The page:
Teacher Satisfaction at 20-Year High, MetLife Survey Finds
Teachers’ satisfaction with their careers has increased significantly over the past two decades, according to an annual survey by the Metropolitan Life Insurance Co. and the Committee for Economic Development, which tracks the opinions of teachers, principals, and education deans.
The “MetLife Survey of the American Teacher: Expectations and Experiences” of 2006 also compares this year’s data with the results of 22 earlier MetLife polls. Notably, teacher satisfaction is at a 20-year high: Fifty-six percent of the 1,001 teachers polled earlier this year reported being “very satisfied” with their careers, in comparison with just 40 percent in 1984, the first year of the survey.
That outcome is somewhat surprising, given anecdotal and survey evidence in recent years suggesting that teachers have gotten discouraged with what they see as an increasing loss of autonomy over their classrooms and an abundance of mandated tests.
Teacher satisfaction appears to be closely intertwined with the perceived prestige of the profession, according to the survey. Dissatisfied teachers are more than twice as likely as satisfied ones to feel their communities don’t treat them as professionals.
Despite the apparent career satisfaction, one-quarter of all teachers polled said they were planning to leave the profession by 2011, a contradiction that MetLife Foundation President Sibyl Jacobson refers to as “the glass being half full.”
“It’s very concerning that of the veteran teachers, many of them say they plan to leave in the next five years,” Ms. Jacobson said. “Whether that’s from demographics, burn-out, I’m not sure. But I do know that is a warning sign, particularly because we have a need for teachers and a need to retain teachers.”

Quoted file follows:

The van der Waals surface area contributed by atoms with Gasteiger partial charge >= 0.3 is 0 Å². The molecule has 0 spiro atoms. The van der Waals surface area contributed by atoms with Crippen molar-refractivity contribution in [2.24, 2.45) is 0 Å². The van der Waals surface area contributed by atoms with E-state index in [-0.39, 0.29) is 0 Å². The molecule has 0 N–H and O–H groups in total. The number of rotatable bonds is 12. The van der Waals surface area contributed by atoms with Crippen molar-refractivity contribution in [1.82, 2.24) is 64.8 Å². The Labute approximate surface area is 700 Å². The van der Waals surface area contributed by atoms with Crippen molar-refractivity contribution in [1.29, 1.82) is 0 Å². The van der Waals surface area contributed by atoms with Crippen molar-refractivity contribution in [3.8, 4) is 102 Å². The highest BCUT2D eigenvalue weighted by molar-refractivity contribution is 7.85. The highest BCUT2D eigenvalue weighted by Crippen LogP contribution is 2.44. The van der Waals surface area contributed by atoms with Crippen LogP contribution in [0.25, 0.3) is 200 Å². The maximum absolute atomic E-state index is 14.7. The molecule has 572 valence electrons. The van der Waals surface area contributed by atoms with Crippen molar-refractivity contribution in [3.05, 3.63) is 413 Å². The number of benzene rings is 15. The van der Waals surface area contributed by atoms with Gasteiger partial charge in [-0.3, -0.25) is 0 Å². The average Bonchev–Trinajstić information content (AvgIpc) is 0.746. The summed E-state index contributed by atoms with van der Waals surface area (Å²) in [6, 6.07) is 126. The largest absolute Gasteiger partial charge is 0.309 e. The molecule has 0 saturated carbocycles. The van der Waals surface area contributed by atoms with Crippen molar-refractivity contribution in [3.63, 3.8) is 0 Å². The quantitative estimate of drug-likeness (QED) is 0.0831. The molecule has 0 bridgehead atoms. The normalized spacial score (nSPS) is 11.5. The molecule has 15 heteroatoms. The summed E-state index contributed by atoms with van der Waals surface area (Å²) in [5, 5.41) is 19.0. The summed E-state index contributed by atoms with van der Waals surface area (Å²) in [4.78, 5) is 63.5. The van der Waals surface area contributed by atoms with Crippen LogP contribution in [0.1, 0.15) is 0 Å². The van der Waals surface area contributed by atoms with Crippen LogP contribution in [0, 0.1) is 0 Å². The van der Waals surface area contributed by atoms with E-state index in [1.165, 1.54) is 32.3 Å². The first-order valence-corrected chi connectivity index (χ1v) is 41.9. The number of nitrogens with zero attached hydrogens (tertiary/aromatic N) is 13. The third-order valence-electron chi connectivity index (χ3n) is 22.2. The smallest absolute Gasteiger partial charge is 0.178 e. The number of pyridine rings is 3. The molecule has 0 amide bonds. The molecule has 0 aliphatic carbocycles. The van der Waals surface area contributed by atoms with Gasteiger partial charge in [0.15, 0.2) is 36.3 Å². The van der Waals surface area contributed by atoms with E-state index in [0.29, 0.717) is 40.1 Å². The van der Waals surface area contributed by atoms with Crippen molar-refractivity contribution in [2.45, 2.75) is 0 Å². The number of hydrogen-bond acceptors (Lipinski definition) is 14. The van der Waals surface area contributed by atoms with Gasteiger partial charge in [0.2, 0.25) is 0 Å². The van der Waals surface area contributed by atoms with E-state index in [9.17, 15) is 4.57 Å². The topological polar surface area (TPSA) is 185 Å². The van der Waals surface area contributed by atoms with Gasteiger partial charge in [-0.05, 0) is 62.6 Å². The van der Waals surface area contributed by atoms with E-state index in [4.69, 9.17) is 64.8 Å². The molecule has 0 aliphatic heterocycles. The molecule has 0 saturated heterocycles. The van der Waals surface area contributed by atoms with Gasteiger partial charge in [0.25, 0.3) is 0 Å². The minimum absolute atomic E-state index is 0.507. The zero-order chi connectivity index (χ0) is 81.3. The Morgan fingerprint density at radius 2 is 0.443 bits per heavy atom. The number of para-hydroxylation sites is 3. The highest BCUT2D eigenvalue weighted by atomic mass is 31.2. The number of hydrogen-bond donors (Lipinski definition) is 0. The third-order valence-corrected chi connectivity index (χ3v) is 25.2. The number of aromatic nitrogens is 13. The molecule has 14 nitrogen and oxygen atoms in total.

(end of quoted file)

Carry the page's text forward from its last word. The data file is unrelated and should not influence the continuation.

Teachers are driven to leave the profession by unmet expectations, a lack of preparation, and a lack of support from colleagues and principals, the poll concludes. Those who said they planned to leave were more likely to report unfulfilled expectations when it came to the prestige, salary, and benefits of teaching. They were also more likely to say they felt unprepared to work with children of varying needs and to work for principals who did not ask for their input, show appreciation for their work, or treat them with respect.
The grievances of the dissatisfied teachers did not surprise Eric Hirsch, the executive director of the Center for Teaching Quality, located in Hillsborough, N.C.
“That is exactly what background research says,” Mr. Hirsch said, citing data indicating that the No. 1 reason dissatisfied teachers say they leave the profession is a lack of leadership support.
Teachers also reported needing more training to prepare for their first year in the classroom.
Ms. Jacobson, a former teacher, believes that teacher-educators can learn a lot from the results of the survey, especially the areas in which first-year teachers say they had misconceptions, such as the number of hours they would be required to work.
“I think that is something that can be addressed in teacher preparation, as well as classroom management, or how to deal with parents or a diverse student body,” she said.
“College education programs might think of some of these things as too simple, but we all need help in terms of the practical areas,” Ms. Jacobson said.
Mr. Hirsch agreed. While there are many excellent teacher-preparation programs, he said, “there are a lot of programs out there that are just not getting it done. There’s an onus of responsibility on the preparation programs.”
Over the past 20 years, views on how to recruit and retain qualified teachers have changed significantly. In 1986, just 38 percent of principals said that providing teachers with good equipment and supplies helped attract and retain qualified instructors; today, 60 percent of principals agree with that statement.
Similarly, more teachers today than in 1986 believe that providing better equipment and supplies (74 percent vs. 69 percent), more parent involvement (67 percent vs. 56 percent), and closer matches between student needs and teacher capabilities (63 percent vs. 55 percent) will help considerably in the recruitment and retention of qualified teachers.
The study sampled 1,001 public school teachers, 500 principals, and 200 deans of schools of education and education department chairpersons by phone in March and April.
Vol. 26, Issue 08, Page 11